What is metamerism?

August 13, 2014

Metamerism is the phenomenon where two different colour samples appear to match under one set of lighting conditions, but not under different lighting. The two colours are called metamers. For example, did you ever get dressed in the morning and everything matched great in the mirror, only to step outside into the sunlight and glance at your reflection noticing a huge shift in colour hue? This is because colours can change when the light source changes.

An example of metamerism

How metameric failure impacts print production

There are four types of metameric failure commonly encountered in print production.

Sample metameric failure This is the most common cause of colour matching problems and typically manifests itself when presswork matches the proof in the light booth at press but no longer match under the lighting conditions where the presswork will normally be used, e.g. a Point of Purchase display in a store, or brochure at a trade show event. Sample metameric failure can also happen if two prints using very different technologies – such as offset print versus silkscreen print – are compared under different lighting conditions.

Observer metameric failure Different observers, including people and instruments, can perceive colour differently. This can be due to a person’s colour vision or an instrument’s geometry, which can cause a difference in colour measurement. As a result, two spectrally dissimilar colour surfaces may produce a colour match for one person but fail to match when viewed by another person.

Field-size metameric failure In this case, colours that match when viewed as very small, centrally fixated areas may appear different when presented as large colour areas. This is the reason why colour painted on a wall may appear different than the paint chip used to select the colour even though they match when the chip is placed on the wall. In print production field-size metameric failure typically occurs when small PANTONE swatch book samples are used to specify a PANTONE spot colour that will cover a large press sheet area.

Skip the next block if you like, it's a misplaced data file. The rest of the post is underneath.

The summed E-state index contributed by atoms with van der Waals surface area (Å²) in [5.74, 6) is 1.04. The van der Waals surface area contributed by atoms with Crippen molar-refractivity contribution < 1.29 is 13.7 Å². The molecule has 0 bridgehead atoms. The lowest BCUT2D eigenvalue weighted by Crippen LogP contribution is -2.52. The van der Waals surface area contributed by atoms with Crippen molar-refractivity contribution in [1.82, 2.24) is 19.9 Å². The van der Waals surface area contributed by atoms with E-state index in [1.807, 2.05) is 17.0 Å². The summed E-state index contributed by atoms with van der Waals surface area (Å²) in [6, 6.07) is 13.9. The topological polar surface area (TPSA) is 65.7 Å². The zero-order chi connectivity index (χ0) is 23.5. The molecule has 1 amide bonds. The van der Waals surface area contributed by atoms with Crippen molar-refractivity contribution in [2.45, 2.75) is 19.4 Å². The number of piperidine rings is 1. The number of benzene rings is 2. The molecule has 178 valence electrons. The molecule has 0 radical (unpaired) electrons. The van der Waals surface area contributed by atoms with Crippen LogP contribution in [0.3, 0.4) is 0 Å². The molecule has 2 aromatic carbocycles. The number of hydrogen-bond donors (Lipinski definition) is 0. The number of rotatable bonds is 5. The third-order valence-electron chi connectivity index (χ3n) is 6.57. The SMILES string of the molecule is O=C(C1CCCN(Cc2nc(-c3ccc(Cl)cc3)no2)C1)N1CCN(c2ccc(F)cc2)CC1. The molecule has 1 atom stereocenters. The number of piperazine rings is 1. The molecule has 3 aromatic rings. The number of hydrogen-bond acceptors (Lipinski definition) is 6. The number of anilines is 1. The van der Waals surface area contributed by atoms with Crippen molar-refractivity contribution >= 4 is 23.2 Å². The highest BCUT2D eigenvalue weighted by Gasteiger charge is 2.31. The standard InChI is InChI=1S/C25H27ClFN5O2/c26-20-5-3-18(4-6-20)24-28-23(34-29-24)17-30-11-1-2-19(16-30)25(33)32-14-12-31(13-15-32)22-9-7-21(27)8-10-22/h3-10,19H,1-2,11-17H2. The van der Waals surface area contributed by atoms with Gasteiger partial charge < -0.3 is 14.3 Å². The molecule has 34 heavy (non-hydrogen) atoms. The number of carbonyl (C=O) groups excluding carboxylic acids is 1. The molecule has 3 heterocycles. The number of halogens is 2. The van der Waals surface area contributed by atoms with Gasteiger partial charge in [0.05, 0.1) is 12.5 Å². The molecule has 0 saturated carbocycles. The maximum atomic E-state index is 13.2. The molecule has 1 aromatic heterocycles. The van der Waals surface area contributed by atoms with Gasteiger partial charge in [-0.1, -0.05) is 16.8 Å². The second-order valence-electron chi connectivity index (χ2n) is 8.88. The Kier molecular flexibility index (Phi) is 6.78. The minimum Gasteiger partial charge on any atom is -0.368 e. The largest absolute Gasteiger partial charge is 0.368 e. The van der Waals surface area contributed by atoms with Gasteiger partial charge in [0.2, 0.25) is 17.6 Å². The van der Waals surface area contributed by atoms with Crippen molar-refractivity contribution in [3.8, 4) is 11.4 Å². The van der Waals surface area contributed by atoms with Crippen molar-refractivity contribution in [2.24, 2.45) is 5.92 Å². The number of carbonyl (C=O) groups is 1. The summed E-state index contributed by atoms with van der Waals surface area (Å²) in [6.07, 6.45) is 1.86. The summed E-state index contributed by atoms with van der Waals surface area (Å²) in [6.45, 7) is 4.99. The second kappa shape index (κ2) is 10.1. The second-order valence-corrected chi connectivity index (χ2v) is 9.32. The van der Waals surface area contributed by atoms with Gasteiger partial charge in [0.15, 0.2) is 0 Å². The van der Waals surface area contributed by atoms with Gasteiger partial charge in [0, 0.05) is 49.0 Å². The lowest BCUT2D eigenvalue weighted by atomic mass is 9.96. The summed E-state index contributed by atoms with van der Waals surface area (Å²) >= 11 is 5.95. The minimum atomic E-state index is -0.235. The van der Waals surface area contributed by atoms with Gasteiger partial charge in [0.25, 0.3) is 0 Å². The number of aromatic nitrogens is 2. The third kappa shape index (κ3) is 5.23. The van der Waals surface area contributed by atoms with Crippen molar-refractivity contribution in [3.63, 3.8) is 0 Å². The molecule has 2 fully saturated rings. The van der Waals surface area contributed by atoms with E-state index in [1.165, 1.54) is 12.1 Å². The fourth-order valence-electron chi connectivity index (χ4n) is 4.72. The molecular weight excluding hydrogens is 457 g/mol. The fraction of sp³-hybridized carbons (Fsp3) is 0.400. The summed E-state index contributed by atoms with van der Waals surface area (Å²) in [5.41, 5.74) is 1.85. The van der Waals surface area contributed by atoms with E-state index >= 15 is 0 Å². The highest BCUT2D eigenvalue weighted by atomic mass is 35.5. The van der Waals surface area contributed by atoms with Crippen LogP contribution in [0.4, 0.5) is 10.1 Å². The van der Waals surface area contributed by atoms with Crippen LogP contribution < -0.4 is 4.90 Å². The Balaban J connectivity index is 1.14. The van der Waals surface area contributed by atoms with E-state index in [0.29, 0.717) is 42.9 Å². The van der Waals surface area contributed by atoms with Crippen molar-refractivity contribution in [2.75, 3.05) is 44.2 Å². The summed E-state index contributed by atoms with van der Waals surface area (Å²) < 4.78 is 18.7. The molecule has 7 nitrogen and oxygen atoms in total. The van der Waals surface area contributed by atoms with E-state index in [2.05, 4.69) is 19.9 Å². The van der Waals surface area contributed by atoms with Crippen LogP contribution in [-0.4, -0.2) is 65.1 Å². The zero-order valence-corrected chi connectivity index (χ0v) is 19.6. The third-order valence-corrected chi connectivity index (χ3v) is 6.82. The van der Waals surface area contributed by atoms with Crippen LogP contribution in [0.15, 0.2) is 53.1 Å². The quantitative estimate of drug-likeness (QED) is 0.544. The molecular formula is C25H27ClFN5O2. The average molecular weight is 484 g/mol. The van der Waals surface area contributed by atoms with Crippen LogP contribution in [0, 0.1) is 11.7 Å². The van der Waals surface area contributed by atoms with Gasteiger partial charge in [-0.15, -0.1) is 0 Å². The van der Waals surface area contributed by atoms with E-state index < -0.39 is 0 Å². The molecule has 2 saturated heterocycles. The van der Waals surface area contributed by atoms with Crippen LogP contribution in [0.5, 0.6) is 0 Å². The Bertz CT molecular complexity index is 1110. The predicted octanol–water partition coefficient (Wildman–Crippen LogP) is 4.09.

Geometric metameric failure This can occur when other aspects of appearance, other than colour, cause materials to match under one set of viewing conditions, but not under others. It can be caused by differences in gloss, texture, transparency, and other appearance factors. This effect is most often seen when using metallic inks or paper, and specialty ink coatings or papers.

Purpose Of The PIA/GATF Light Indicator

A PIA/GATF light indicator makes it easy to determine if your viewing conditions are right for accurate colour evaluation, specification and matching. The industry standard light source is referred to as “D50” or “D65” (5,000° Kelvin North America, 6,500° K Europe).

GATF/RHEM Light Indicators

Stripes appearing in the RHEM label indicate the lighting conditions and therefore whether a colour evaluation can be made.

The Light Indicator is a simple tool that will identify many common nonstandard light sources. It will not show small colour variations between light sources, such as the effects of lamp aging on 5000° K fluorescent lamps or deficiencies in light intensity.

View the Light Indicator under a standard 5000° K light source and no stripes will be seen. Then, view it under incandescent, cool, and warm white fluorescent light sources and see the stripes appear.

Stripes appearing in the sticker indicate the lighting conditions and therefore whether a colour evaluation can be made.

We are print experts — so you don’t have to be. For any questions regarding colour or colour matching with your next print project, contact any of our Print Made Easy sales representatives today.

Source: http://the-print-guide.blogspot.ca/2010/05/issue-of-metamerism-in-print-production.html

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